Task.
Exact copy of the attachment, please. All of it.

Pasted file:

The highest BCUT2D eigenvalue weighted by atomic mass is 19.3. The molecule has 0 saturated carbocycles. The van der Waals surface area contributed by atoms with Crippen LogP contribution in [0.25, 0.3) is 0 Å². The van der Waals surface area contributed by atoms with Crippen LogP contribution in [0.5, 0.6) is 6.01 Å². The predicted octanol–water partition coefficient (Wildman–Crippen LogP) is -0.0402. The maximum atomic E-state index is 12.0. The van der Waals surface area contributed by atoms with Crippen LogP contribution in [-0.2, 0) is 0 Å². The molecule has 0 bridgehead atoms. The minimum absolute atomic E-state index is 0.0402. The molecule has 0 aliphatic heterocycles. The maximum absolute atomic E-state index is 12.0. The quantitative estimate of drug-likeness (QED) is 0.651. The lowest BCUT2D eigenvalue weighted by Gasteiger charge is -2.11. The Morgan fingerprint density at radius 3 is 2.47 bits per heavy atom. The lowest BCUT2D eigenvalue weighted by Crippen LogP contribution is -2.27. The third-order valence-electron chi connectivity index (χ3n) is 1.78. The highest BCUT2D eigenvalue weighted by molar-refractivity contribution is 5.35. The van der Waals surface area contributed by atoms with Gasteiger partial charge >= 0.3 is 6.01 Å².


The highest BCUT2D eigenvalue weighted by atomic mass is 19.3. The molecule has 0 saturated carbocycles. The van der Waals surface area contributed by atoms with Crippen LogP contribution in [0.25, 0.3) is 0 Å². The van der Waals surface area contributed by atoms with Crippen LogP contribution in [0.5, 0.6) is 6.01 Å². The predicted octanol–water partition coefficient (Wildman–Crippen LogP) is -0.0402. The maximum atomic E-state index is 12.0. The van der Waals surface area contributed by atoms with Crippen LogP contribution in [-0.2, 0) is 0 Å². The molecule has 0 bridgehead atoms. The minimum absolute atomic E-state index is 0.0402. The molecule has 0 aliphatic heterocycles. The maximum absolute atomic E-state index is 12.0. The quantitative estimate of drug-likeness (QED) is 0.651. The lowest BCUT2D eigenvalue weighted by Gasteiger charge is -2.11. The Morgan fingerprint density at radius 3 is 2.47 bits per heavy atom. The lowest BCUT2D eigenvalue weighted by Crippen LogP contribution is -2.27. The third-order valence-electron chi connectivity index (χ3n) is 1.78. The highest BCUT2D eigenvalue weighted by molar-refractivity contribution is 5.35. The van der Waals surface area contributed by atoms with Gasteiger partial charge >= 0.3 is 6.01 Å².